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The Waning of the Middle Ages [Paperback]

Johan Huizinga
5.0 out of 5 stars  See all reviews (4 customer reviews)

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Book Description

31 May 2013
Brilliant study of art, life and thought in France and the Netherlands during the 14th and 15th centuries explores the period's splendor and simplicity, courtesy and cruelty, its idyllic vision of life, despair and mysticism, religious, artistic, and practical life, and much more. An invaluable reference for anyone interested in medieval life. 14 illustrations.


Product details

  • Paperback: 352 pages
  • Publisher: Dover Publications Inc. (31 May 2013)
  • Language: English
  • ISBN-10: 0486404439
  • ISBN-13: 978-0486404431
  • Product Dimensions: 12.7 x 1.8 x 21.6 cm
  • Average Customer Review: 5.0 out of 5 stars  See all reviews (4 customer reviews)
  • Amazon Bestsellers Rank: 1,282,971 in Books (See Top 100 in Books)

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About the Author

Johan Huizinga is one of the most imporatant historians of the twentieth century. He was Professor of General History at the University of Leyden. While he is best-known for this book, his biography, ERASMUS OF ROTTERDAM, is unsurpassed. --This text refers to an alternate Paperback edition.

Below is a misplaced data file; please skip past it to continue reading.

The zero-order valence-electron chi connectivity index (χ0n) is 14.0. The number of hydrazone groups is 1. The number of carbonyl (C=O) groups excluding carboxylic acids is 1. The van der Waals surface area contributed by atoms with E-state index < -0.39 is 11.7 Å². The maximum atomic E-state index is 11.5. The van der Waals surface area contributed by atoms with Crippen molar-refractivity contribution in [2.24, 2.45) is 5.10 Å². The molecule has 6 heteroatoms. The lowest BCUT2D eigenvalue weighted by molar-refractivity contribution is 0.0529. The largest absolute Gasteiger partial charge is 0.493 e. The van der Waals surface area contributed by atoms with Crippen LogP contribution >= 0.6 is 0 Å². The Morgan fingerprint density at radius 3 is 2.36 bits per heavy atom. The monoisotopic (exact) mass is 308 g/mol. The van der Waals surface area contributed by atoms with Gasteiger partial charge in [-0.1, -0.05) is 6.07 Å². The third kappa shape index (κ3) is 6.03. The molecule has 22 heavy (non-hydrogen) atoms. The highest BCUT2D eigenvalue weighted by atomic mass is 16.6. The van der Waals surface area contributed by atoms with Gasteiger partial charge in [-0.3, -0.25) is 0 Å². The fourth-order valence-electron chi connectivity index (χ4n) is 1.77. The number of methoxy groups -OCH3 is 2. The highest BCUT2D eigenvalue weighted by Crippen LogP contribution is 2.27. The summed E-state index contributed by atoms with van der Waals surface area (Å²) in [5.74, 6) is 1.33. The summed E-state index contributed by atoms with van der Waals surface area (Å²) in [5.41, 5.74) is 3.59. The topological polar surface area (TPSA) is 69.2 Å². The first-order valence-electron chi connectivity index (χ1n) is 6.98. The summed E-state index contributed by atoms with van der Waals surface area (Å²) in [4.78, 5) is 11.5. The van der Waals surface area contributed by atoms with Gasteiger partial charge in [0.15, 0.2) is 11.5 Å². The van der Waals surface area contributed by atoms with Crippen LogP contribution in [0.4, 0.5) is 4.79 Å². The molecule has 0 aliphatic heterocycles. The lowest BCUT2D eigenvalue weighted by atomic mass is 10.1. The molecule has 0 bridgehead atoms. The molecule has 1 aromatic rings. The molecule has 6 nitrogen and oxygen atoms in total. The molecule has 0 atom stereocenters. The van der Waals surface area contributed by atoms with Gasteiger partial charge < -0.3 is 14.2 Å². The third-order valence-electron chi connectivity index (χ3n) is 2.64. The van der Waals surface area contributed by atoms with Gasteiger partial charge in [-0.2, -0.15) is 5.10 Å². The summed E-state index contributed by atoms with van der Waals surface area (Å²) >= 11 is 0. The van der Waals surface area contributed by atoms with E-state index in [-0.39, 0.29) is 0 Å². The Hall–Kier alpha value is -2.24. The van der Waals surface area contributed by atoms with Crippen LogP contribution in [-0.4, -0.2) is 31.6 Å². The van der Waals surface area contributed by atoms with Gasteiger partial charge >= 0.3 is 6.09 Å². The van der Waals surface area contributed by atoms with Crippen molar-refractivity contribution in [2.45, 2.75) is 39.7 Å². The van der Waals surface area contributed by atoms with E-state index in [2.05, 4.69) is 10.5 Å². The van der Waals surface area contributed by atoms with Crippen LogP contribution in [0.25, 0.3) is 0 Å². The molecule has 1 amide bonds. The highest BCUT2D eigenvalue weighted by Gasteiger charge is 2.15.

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Most Helpful Customer Reviews
6 of 6 people found the following review helpful
5.0 out of 5 stars classic view of aesthetics and life 28 Aug 2011
By rob crawford TOP 1000 REVIEWER
Format:Paperback
I first read this book 25 years ago in college. At the time, it was one of those book I just wanted to get through for a grade, but there were details of it I remembered, such as the common practice of sllicing apples into thirds to represent the Trinity.

Well, picking up this book to re-read while living in Europe turned out to be a far greater pleasure than I imagined. Huizinga offers an elegant portrait of an entire era, the Late Middle Ages, in both visual and intellectual detail. You learn about codes of honor, the different ways in which life was perceived, and the practices of love. It is beautifully written and vivid.

There are limitation to the approach, of course. It is not about economics or living standards. It does not function as a survey, and hence the reader must have solid knowledge of medieval history before starting the book. You will have to get these elsewhere. But if you come to this book with the right expectations, it is fascinating and wonderful from cover to cover.

Warmly recommended.
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6 of 6 people found the following review helpful
5.0 out of 5 stars The F.Hopman translation reviewed 9 Feb 2011
By Peasant TOP 500 REVIEWER
Format:Paperback
It's clear from the other reviews that a lot of the reviewers (presumably historians) have read both translations, and their comments make me want to read the new one. This is because I read the original Hopman translation and enjoyed it immensely. Please don't let the other reviews put you off, as it is still a beautifully written, complex and subtle book which will, without pain, teach you a great deal about the way the Middle Ages evolved into the early modern world which, in England, we associate with the Tudors.